Tuesday, January 31, 2012

Have you noticed... it’s Speaker Gingrich, Governor Palin, Governor Romney; but it’s Barack Obama or Mr. Obama in Republican debates, speeches, and political ads. Why is that?

Back in the sixteenth century a mostly poet and dramatist, sometimes essayist, said “The rules of fair play do not apply in love and war.” As far as I know, that’s the original statement that morphed into our commonly used phrase, “All’s fair in love and war.” I am dreading the time between June and November this year because it has become clear that in American politics “The rules of fair play don’t apply in love, war and politics.” Of course, there has always been a lot of stretching of the truth and a fair amount of bald faced lying by a few unscrupulous people who will do just about anything to win an election, whether it’s for a local school board or for mayor of Podunk City. A school district usually recovers eventually from the damage done to communities, families, and children from having chosen unethical, self-serving board members; a village and even a city can usually painfully dig itself out of a deep hole it sinks into under the inadequate and even criminal leadership of spurious city managers.

Just about everybody in the U.S. knows the story of Bell, California, a little city of 36,000 people near Los Angeles. In 2010 a couple of L.A. Times reporters investigated possible malfeasance in small suburban towns around Los Angeles, when they discovered that Bell’s city manager’s annual salary was $787,637 dollars (almost double the salary of the President of the United States) and with benefits received $1.5 million dollars in that year. The assistant to the business manager’s salary was $376,288. The police chief’s salary was $457,000, and all but one of the members of the city council received $100,000 for their part-time work. These people were conspiring together to deceive the citizens of their little city. Nobody believes these people should be excused for their misrepresentations.

Why then, should we be willing to excuse the obvious lying and misrepresenting of facts by people who are candidates for the office of President of the United States of America. I noted earlier that I am dreading the time between June and November this year. I dread it because I desperately do not want the people in the party to which I belong, the American Democratic Party, to resort to lying. The campaign strategies of “Speaker” Gingrich and “Governor” Romney, whichever wins the nomination, will continue right up to November 6. I desperately want President Obama and all of campaign strategists to stick strictly to the truth. Oh, I know... I know... there are those who say he didn’t tell the truth in his State of the Union message. Including something in a speech, or saying something in an interview that folks on the other side don’t agree with and is a matter of ideological opinion doesn’t qualify as “lying.” My friend who says the Social Security program won’t be available when we are long gone from the earth and our grandchildren are the age we are now is an opinion. It is appropriate for me to say I don’t agree with him, but for me to call him a liar is not. We both believe the program needs to be re-formed. Although neither of us is an economist or a politician with very much knowledge of the program beyond the amount that gets deposited each month from the Social Security program into our bank accounts, we have opinions based on what we hear and what we read. Of course, my opinion in the matter of Social Security reform has developed more subjectively than objectively. So is my friend’s opinion. I may be wrong when I say the program, or perhaps a better form of it, will be part of my country’s social net for all citizens for a very long time. But I’m not a liar for believing what I say I believe about Social Security. My friend is not a liar for believing what he believes, and it would be wrong of me to say he isn’t telling the truth. I can say that I desperately hope he isn’t right in the conclusions he has drawn from the same set of known facts that are available to both of us.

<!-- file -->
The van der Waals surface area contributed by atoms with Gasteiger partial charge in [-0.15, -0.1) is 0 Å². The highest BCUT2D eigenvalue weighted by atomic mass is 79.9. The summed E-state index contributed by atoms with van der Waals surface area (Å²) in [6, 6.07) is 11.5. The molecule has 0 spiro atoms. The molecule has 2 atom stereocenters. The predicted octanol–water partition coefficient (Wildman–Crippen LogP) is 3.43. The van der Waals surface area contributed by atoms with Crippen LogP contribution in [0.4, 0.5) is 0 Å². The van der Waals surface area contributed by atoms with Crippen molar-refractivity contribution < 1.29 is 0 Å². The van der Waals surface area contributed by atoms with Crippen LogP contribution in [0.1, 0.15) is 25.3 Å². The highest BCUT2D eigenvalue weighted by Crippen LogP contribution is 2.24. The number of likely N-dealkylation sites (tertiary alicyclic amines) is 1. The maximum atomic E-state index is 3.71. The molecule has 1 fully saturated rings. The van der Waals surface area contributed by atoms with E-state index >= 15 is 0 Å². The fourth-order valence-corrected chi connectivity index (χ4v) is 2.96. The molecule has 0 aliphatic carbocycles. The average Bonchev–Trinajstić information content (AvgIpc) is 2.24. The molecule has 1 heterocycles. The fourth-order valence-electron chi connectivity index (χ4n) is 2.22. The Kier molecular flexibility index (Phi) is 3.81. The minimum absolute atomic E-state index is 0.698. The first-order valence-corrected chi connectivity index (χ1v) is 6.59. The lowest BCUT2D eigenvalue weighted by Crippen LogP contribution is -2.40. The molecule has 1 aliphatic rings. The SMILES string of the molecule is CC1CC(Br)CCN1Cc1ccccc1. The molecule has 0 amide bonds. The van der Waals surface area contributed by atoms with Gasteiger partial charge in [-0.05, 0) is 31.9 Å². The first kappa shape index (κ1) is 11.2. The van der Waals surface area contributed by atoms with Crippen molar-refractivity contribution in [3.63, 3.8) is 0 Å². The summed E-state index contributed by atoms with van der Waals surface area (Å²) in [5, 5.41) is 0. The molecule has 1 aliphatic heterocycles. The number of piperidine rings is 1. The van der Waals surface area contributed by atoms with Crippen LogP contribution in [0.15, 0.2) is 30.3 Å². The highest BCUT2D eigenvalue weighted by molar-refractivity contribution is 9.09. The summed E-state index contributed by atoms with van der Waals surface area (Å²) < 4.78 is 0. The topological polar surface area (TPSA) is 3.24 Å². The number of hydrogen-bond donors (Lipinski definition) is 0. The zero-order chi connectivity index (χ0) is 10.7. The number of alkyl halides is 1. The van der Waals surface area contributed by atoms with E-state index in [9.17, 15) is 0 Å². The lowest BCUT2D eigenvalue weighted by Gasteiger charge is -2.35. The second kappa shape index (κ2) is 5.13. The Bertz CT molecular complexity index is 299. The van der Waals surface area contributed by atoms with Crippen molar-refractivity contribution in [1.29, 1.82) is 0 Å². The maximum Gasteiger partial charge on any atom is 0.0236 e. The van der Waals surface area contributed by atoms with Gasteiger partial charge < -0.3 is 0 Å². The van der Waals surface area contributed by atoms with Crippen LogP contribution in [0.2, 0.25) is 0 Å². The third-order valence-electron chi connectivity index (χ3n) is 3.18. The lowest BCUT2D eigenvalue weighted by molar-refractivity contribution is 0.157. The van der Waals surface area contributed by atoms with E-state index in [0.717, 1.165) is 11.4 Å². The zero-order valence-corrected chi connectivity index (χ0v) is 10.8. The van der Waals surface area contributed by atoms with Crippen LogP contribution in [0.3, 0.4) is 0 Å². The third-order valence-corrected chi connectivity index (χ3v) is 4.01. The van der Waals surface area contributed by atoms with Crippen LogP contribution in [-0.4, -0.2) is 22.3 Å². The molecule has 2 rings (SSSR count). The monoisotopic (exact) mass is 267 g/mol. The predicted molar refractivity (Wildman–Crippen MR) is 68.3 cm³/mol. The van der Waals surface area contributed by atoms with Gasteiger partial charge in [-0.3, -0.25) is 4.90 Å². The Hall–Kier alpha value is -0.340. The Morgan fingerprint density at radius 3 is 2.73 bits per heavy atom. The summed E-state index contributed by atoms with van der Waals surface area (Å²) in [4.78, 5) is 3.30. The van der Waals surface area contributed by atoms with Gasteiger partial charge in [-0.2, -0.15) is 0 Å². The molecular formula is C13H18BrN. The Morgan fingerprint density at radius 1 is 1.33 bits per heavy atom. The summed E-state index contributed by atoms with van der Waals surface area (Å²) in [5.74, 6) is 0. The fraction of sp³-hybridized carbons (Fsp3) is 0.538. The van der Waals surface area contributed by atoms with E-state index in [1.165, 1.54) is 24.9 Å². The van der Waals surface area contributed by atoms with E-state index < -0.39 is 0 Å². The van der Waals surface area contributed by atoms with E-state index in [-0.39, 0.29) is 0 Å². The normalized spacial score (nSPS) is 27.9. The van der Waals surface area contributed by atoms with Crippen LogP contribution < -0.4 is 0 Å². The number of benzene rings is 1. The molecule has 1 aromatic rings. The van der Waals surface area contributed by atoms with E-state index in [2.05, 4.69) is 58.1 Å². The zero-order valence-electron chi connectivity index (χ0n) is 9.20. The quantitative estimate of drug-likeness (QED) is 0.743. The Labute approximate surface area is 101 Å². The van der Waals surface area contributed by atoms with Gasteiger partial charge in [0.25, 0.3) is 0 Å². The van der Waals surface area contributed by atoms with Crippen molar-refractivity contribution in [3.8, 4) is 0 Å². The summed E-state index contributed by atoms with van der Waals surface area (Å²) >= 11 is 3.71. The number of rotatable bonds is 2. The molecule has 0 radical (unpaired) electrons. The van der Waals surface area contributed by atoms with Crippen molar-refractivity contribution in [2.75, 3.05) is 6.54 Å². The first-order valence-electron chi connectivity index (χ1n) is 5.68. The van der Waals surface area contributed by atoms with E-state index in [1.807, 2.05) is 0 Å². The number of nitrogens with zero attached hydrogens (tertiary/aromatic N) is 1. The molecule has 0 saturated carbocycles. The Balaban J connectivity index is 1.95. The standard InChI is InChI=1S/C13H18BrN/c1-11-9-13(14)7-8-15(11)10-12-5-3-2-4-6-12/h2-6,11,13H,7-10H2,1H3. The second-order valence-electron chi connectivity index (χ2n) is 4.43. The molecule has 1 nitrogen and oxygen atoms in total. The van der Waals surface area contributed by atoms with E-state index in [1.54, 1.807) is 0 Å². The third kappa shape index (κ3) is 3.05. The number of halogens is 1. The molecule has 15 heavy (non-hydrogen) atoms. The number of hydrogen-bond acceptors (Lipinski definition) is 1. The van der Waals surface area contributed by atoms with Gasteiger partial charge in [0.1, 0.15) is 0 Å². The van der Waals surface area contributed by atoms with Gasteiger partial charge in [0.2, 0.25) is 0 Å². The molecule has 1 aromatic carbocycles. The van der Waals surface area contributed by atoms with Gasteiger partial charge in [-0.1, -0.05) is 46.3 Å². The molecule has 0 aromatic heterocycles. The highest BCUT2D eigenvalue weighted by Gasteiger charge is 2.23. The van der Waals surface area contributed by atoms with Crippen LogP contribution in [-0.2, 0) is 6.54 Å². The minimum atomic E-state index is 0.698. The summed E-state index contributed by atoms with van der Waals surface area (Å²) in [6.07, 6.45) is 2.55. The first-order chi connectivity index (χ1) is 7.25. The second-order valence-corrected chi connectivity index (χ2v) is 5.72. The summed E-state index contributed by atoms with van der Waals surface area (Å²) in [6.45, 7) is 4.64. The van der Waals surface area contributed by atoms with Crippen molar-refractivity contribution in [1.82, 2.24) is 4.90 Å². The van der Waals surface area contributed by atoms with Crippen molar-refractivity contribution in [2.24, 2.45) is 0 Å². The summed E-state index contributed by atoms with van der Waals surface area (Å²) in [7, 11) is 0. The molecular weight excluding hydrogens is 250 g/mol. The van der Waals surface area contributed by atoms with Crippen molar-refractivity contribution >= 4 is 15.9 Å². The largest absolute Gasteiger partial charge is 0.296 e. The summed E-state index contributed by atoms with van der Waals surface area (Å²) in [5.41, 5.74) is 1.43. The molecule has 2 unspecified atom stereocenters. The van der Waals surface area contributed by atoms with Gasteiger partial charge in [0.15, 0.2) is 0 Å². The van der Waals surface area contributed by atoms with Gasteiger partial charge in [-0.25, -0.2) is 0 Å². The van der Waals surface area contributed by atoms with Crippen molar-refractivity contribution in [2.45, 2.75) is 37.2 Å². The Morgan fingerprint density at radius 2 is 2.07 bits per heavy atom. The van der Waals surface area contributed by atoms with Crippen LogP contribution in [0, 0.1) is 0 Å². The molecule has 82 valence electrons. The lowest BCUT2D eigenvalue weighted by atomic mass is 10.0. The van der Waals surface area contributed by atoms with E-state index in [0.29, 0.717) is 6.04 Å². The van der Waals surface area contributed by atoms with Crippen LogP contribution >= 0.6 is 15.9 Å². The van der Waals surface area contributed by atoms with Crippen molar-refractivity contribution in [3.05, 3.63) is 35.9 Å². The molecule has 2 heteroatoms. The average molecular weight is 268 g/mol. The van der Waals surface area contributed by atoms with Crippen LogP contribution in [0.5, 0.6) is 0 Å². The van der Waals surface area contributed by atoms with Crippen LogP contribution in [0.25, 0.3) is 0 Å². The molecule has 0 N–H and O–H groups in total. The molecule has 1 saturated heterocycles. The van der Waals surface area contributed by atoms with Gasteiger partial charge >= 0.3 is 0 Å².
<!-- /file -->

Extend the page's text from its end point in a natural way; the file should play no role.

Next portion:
So, back to the reason for this writing. I hope the people on “my side” of the political contest that will play itself out over the next ten months will honor the truth. If they cannot honor truth, they will not honor themselves or our country.
Now, after the rant... I move on to some images that gave me a lot of joy today... the kind of joy that comes from being out in the world with friends and family... Jerome and Jeremy and a Juggler and children.

Monday, January 30, 2012

We’ve finally got one
up close
a black hole of our own
dark impenetrable
what’s in there
nobody knows
a pool of ignorance
they say
wants a change
it’s a freedom issue
where you carry your gun
what we need
but ain’t likely to get
is a fact based
so drop your
in the box
and hope
for the best.

Sunday, January 29, 2012

The Earth Was Without Form and Void...

because I choose form
over formlessness
and chaos

I was thinking
perhaps next week
or even today
but surely by sometime
next year
I’d like to address
the issue
you know
the lack of order
the random chaos
in practically
but not quite

Life supplies surprises
My eye delights
in the unexpected
song of a tiny bird
in the sudden break of clouds
above the sea at sunset
the startling burst into flight
of a clutch of doves
I hadn’t seen in my path

So I’ll get around to it
one day
until then
this is quite a ride

Saturday, January 28, 2012

San Diego from Udall Street

Just when you think you've seen something
in every way from every angle
and from every possible vantage point
you turn a corner and there before you
it presents itself
like an altogether new vision
a sight so new
you think it couldn't have been there
yesterday and perhaps won't be there tomorrow
so you stay to look at it carefully
and take a picture just in case
proof is needed.

Friday, January 27, 2012

I wandered down by the sea today
waiting for nothing at all
and when it came I said
yes give it to me and it
did breaking like waves

Thursday, January 26, 2012